Though most Americans support the drone program, some of the most basic information about it is not available to the public and sometimes not even to Congress.

A year ago, Obama delivered a speech intended to signal a shift  toward a more transparent and narrow counterterrorism program, but little has changed beyond a struggling effort to gradually move the drone program from the purview of the CIA to the military.

Despite the president’s promise of greater transparency, the most significant recent disclosures about the drone program have come from instances in which Congress has forced the administration’s hand by holding up confirmation of nominees.

It happened before

On the eve of John Brennan's confirmation as CIA director last year, the White House directed the Department of Justice to provide the House and Senate intelligence committees with classified documents on the legal justification for targeting American citizens deemed terrorists living abroad.
On the eve of John Brennan's confirmation as CIA director last year, the White House directed the Justice Department to provide the House and Senate Intelligence committees with classified documents on the legal justification for targeting U.S. citizens deemed terrorists living abroad.
Manuel Balce Ceneta/AP

In the lead-up to John Brennan's confirmation as CIA director last year, a bipartisan group of 11 senators urged the president to provide "any and all legal opinions" on his authority to target American citizens.

Their letter also included a thinly veiled threat: “The executive branch’s cooperation on this matter will help avoid an unnecessary confrontation that could affect the Senate’s consideration of nominees for national security positions.”

On the eve of Brennan's hearing, the White House directed the Department of Justice to provide members of the Senate and House Intelligence committees with those documents.

"The two times the government has been the most responsive is when they have a nomination threatened, but that's not the way it should be," ACLU legislative counsel Christopher Anders said.

Still, he's heartened that congressional access to those documents can contribute to more oversight of a program that has been shrouded in secrecy.

"What we heard from a number of staffers was that there were senators going in for the first time to read these two memos and a lot of them came out concerned about what they were reading," Anders said. "They want to engage more and push back more about the program. I think that's a good step in Congress reasserting itself in this system of checks and balances."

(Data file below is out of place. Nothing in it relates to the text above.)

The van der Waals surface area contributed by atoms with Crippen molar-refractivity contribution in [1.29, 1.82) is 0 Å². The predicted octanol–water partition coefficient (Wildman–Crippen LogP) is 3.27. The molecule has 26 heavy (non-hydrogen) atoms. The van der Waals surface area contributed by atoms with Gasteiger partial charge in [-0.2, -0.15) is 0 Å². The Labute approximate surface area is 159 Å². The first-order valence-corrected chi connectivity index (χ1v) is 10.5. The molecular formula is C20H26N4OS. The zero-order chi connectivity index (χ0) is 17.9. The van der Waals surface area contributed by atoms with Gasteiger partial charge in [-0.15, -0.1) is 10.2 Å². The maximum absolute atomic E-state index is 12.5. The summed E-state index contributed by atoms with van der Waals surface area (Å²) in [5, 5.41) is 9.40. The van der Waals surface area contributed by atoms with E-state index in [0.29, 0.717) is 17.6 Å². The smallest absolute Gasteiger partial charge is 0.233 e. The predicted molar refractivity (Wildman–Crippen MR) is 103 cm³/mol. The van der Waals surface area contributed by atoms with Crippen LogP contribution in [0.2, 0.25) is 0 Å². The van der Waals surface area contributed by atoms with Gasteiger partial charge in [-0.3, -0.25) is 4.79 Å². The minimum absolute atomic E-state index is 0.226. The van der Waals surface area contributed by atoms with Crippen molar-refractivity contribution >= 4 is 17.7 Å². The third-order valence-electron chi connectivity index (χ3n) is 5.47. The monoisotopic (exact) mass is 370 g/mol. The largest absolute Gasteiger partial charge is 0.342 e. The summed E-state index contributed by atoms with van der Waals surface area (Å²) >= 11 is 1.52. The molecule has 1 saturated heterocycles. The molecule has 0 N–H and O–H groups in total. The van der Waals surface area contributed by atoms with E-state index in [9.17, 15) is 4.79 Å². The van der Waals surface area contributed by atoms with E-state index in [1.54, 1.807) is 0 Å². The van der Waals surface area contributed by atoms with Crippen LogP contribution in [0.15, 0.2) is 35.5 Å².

A narrow vote

Senator Rand Paul (R-Ky.), who delivered a 13-hour filibuster in opposition to Brennan's confirmation last year, has perhaps been the most vocal Senate critic of Barron's nomination.
Senator Rand Paul, R-Ky., who delivered a 13-hour filibuster to block Brennan's confirmation last year, has been perhaps the most vocal Senate critic of Barron's nomination.
Alex Wong/Getty Images

Kentucky Republican Sen. Rand Paul, who looked at the documents last week and has been perhaps the most vocal critic of Barron's confirmation, passionately argued that the releases aren't enough.

"It isn't just about seeing the memos. I believe it's about what the memos themselves say," he said during Wednesday's hearing. "I believe the memos, at their very core, disrespect the American Bill of Rights."

Paul warned that  “David Barron has written a defense of executions of American citizens not involved in combat. Make no mistake, these memos do not limit drone executions to one man. These memos become historic precedent for killing Americans abroad."

Senate Judiciary Committee Chairman Patrick Leahy, D-Vt., responded Thursday with a passionate defense of the administration’s targeting.

"We're dealing with reality here, not Alice in Wonderland," Leahy said. "The attorney general had confirmed Anwar al-Awlaki was the only American targeted and killed."

Hoping to circumvent what they said was the unfair obstruction of Obama's judicial nominees and executive appointments, Senate Democrats in November changed parliamentary rules so that only a simple majority of senators, rather than a 60-vote supermajority, would be necessary for confirmation.

The final vote on Barron was split primarily along party lines, with 53 supporting the nomination and 45 voting against it, paving the way for Barron's lifetime appointment to a court just one rung below the nation's highest.